The latest in a series of posts based on messages in Luke that we are currently preaching at the Ebenezer Regular Baptist Church.
We now come to Luke 5:36-39, which has proven to be a knotty problem for many a theologian. What are the garments? What are the wineskins? What is Jesus talking about here?
As with any passage, a number of things have to be taken into account. And with difficult texts, it is often helpful to get back to the basics of biblical interpretation.
The human author of this passageis Luke, and the most relevant aspect of his life – from a hermeneutic perspective – is that he was a long-time companion and disciple of the apostle Paul. Thus we can expect pauline themes throughout his writings.
The intended audience of the book of Luke is gentile Christians, personified by the immediate recipient, Theophilus. The immediate recipients of Jesus’ teaching include Pharisees, and, according to Matthew’s account, disciples of John the Baptist. Their presence (Luke also mentions them) is key here, I believe, but more about that later.
The immediate context of the text is a series of events that have one thing in common, the presence of, and debate with, the Pharisees. It is likely that these events did not happen chronologically as they are presented in Luke. This means that, inspired by the Holy Spirit, he put them in that particular sequence for a reason.
When I study, I like to lay the text out in ways that are easy to visualize. I find it helps me get an overall grasp of what is happening, as well as place individual events into their proper context.
Here is my visual representation for the context of this portion:
So, as you can see, 5:36-39 is right in the middle of a section of several different literary genres that have as their unifying factor a continuing and escalating conflict with the Pharisees. It is also a sort of didactic addendum to teaching on fasting – an illustration tagged on to the end of a sermon, if you will.
Now let’s take a look at the text itself. A careful reading shows two words that stick out. Time for some more color-coding:
He told them this parable: “No one tears a piece out of a new garment to patch an old one. Otherwise, they will have torn the new garment, and the patch from the new will not match the old. And no one pours new wine into old wineskins. Otherwise, the new wine will burst the skins; the wine will run out and the wineskins will be ruined. No, new wine must be poured into new wineskins. And no one after drinking old wine wants the new, for they say, ‘The old is better.’”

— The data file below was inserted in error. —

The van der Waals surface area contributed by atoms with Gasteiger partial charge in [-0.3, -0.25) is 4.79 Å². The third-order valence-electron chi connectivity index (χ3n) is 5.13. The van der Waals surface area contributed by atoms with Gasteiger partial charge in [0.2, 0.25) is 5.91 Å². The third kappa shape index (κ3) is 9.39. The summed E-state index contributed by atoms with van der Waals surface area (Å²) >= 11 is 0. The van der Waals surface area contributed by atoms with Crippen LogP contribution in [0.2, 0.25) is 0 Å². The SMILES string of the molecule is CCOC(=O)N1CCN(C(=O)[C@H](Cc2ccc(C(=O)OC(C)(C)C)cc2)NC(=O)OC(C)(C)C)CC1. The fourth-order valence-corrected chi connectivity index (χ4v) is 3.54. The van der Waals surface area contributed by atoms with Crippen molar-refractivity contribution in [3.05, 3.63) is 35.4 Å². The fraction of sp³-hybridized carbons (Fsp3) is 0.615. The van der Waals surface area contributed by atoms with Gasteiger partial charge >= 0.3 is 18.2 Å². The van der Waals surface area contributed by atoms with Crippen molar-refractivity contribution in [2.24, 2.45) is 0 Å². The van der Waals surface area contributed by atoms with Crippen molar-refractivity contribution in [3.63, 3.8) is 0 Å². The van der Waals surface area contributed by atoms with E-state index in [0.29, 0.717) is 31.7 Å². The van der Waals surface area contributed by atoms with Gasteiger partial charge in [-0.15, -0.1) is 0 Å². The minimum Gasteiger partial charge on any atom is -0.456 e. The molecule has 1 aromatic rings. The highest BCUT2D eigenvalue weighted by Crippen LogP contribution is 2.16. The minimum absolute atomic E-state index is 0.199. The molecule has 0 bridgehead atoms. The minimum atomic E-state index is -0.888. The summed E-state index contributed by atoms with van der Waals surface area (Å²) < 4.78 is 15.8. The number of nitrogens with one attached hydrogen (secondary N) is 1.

Now, admittedly, in these posts, I do not usually go back so deeply into the study process. But here, I think it is necessary in order to understand the meaning. Based on all the previous information, here is what seems clear to me:
Jesus gets asked by some disciples of John (Matthew tells us is was them who did the asking) as to why his disciples didn’t fast. Jesus initial answer (see our previous devotional) is that fasting is not a sign of spirituality, but rather a natural reaction to events.
He then goes on this riff about old things and new things (using cloth and wineskins as an example), and how the two are incompatible. This, I believe, is still directed at the disciples of John the Baptist. Remember that John was a transitional figure, bridging, as it were, the gap between Old Covenant and New Covenant. And there is the point of the text. Jesus is telling the disciples of John that they will need to make a clean break from the old to the new. They cannot try to mix the two, they cannot go on equating rituals (like fasting) with spirituality. Once the Law has led them to Christ, they must set it aside and follow Him.
That truth would have resounded with Luke’s Gentile readers (Jewish rituals were not required for their conversion) and it should resound with us as well. Our position with God does not depend on the observation of rituals or formalities, it depends completely on the finished work of Christ.
But…that final phrase…
And no one after drinking old wine wants the new, for they say, ‘The old is better.’
What in the world does that mean? I believe that here, Jesus is pointing out the propensity the human beings have to cling to ritual, formality…in short, to works-based salvation. Paul himself felt that frustration when, very possibly with Luke at his side, he wrote to the church at Galatia,
I marvel that ye are so soon removed from him that called you into the grace of Christ unto another gospel: Which is not another; but there be some that trouble you, and would pervert the gospel of Christ. (Gal. 1:6-7)
And what was that “other Gospel”?
And that because of false brethren unawares brought in, who came in privily to spy out our liberty which we have in Christ Jesus, that they might bring us into bondage…Knowing that a man is not justified by the works of the law, but by the faith of Jesus Christ, even we have believed in Jesus Christ, that we might be justified by the faith of Christ, and not by the works of the law: for by the works of the law shall no flesh be justified. (Gal. 2:4, 16)
Why is it so easy to fall back onto works? Because works can be measured. Works can be “done”. Works make us feel good, at least temporarily. Works appeal to our pride. And so we prefer the old wine of the law, or at best try to pour the new wine into the old wineskins.
And it doesn’t work.